Bloomberg News

Nigeria’s Rate Increase to Ease Pressure on Foreign Reserves

July 27, 2011

(Updates with central bank governor’s comment in fifth paragraph.)

July 27 (Bloomberg) -- Nigerian central bank Governor Lamido Sanusi said yesterday’s increase in the benchmark interest rate to 8.75 percent aimed to attract more capital into the country and lift foreign currency reserves.

Nigeria needs to guard against a drop in the price of oil, its main export, as the U.S. and European debt crisis deepens, Sanusi said in an interview today on CNBC Africa television.

“Higher rates will help us attract inflows to reduce pressure on our foreign reserves,” he said.

Africa’s top oil producer depends on exports of the commodity for more than 95 percent of foreign exchange income and more than 80 percent of government revenue, according to the Finance Ministry. The 2011 budget of 4.5 trillion naira ($29.5 billion) is based on a crude oil price of $75 a barrel.

“Revenue projections are not being met” and the government is at risk of a structural deficit, Sanusi said.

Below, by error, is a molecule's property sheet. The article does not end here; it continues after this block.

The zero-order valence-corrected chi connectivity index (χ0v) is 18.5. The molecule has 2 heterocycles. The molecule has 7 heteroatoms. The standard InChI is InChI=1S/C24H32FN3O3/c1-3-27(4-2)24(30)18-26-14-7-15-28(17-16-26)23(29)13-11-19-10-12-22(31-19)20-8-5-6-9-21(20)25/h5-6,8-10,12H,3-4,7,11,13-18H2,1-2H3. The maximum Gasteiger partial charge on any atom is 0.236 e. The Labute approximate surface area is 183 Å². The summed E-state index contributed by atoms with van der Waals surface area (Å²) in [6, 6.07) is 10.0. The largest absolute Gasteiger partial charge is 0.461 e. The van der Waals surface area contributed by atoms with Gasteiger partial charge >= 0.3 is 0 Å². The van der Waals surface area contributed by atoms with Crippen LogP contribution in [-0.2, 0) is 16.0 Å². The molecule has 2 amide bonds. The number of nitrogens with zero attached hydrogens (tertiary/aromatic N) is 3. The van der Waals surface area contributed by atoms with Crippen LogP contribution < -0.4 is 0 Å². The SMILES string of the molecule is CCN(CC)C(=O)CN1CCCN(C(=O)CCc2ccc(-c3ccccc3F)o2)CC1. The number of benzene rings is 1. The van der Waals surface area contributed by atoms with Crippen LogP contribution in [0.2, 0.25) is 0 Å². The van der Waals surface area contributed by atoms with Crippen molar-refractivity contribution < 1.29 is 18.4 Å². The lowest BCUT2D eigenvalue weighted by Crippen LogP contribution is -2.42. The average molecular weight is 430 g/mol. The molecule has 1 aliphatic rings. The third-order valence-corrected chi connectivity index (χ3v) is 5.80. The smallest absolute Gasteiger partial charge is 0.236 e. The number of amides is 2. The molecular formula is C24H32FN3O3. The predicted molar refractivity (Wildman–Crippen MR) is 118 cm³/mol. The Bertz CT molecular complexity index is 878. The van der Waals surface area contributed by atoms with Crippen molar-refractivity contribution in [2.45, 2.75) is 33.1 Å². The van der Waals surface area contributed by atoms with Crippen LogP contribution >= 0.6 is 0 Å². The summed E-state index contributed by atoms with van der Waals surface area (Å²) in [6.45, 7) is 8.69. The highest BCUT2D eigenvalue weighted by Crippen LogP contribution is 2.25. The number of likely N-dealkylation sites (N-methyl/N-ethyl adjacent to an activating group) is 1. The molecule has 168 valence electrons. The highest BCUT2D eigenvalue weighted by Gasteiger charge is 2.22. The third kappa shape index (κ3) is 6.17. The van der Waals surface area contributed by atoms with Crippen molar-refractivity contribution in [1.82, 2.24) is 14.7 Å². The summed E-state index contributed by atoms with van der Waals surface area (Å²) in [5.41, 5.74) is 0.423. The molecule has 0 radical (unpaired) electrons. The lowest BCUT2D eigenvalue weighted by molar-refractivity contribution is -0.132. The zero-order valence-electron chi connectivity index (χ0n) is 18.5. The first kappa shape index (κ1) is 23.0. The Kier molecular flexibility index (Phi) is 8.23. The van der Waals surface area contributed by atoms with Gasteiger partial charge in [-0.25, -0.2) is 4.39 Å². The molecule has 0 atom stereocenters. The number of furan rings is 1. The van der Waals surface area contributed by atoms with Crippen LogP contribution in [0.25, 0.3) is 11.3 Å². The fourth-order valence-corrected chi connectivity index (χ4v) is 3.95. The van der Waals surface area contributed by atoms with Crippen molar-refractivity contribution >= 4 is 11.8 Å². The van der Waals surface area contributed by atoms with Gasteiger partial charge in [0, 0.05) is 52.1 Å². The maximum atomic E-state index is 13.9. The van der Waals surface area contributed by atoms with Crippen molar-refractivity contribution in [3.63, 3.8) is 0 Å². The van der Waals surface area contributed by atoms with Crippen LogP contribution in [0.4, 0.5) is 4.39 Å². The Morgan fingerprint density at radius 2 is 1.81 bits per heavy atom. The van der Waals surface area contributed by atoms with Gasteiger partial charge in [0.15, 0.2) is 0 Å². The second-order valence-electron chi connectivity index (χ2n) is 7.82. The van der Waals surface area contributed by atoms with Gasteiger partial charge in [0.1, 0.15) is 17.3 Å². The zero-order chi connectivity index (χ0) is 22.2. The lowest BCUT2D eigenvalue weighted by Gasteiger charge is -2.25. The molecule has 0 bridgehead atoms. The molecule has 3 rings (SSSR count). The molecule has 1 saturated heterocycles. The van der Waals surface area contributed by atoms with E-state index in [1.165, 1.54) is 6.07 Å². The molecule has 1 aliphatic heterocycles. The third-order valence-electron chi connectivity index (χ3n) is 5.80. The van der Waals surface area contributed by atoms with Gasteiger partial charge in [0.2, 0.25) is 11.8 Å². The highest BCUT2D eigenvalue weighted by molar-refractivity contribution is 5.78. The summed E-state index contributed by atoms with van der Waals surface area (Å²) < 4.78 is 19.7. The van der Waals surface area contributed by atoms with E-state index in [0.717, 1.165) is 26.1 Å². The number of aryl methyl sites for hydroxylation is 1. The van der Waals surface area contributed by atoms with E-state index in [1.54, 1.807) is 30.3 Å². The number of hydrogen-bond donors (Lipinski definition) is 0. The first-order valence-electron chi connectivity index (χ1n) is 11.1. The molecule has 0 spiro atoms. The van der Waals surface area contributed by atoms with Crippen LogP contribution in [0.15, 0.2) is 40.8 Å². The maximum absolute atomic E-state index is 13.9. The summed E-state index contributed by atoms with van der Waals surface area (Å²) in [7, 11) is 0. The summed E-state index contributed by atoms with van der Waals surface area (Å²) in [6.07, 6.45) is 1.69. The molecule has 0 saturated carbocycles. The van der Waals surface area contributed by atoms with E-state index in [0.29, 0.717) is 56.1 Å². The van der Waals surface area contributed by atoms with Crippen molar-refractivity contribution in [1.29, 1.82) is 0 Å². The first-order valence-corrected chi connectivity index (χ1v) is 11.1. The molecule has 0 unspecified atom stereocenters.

Yesterday’s three-quarter-point rate increase was the fourth this year. The central bank cited higher energy costs from the planned removal of a fuel subsidy and increased spending to meet the new minimum wage of 18,000 naira a month.

The central bank of sub-Saharan Africa’s second-biggest economy has been using foreign-currency reserves to keep the naira within a 3 percentage-point band above or below 150 per dollar at its twice-weekly auctions.

Gross foreign currency reserves were $33.36 billion on July 25, compared with $34.21 billion the week earlier and $32.31 billion the month earlier. Reserves peaked at $63 billion in 2008.

--Editors: Philip Sanders, Gordon Bell

To contact the reporter on this story: Dulue Mbachu in Abuja at dmbachu@bloomberg.net.

To contact the editor responsible for this story: Antony Sguazzin at asguazzin@bloomberg.net.


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